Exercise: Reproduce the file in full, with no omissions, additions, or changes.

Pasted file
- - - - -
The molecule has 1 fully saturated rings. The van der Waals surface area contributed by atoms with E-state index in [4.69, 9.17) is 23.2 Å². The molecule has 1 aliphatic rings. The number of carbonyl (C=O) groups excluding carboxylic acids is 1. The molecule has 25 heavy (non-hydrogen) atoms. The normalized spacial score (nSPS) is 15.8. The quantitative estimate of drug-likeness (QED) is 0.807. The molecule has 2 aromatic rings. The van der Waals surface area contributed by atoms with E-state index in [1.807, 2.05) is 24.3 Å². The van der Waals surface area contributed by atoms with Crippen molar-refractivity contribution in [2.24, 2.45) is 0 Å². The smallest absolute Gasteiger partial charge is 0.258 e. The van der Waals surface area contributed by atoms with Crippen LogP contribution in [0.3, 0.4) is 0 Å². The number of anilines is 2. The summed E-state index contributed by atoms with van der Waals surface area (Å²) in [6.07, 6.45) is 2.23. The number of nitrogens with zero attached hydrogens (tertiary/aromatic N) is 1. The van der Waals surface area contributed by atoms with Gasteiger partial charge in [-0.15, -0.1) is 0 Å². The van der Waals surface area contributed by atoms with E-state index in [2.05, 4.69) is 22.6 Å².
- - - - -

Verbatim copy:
The molecule has 1 fully saturated rings. The van der Waals surface area contributed by atoms with E-state index in [4.69, 9.17) is 23.2 Å². The molecule has 1 aliphatic rings. The number of carbonyl (C=O) groups excluding carboxylic acids is 1. The molecule has 25 heavy (non-hydrogen) atoms. The normalized spacial score (nSPS) is 15.8. The quantitative estimate of drug-likeness (QED) is 0.807. The molecule has 2 aromatic rings. The van der Waals surface area contributed by atoms with E-state index in [1.807, 2.05) is 24.3 Å². The van der Waals surface area contributed by atoms with Crippen molar-refractivity contribution in [2.24, 2.45) is 0 Å². The smallest absolute Gasteiger partial charge is 0.258 e. The van der Waals surface area contributed by atoms with Crippen LogP contribution in [0.3, 0.4) is 0 Å². The number of anilines is 2. The summed E-state index contributed by atoms with van der Waals surface area (Å²) in [6.07, 6.45) is 2.23. The number of nitrogens with zero attached hydrogens (tertiary/aromatic N) is 1. The van der Waals surface area contributed by atoms with Gasteiger partial charge in [-0.15, -0.1) is 0 Å². The van der Waals surface area contributed by atoms with E-state index in [2.05, 4.69) is 22.6 Å².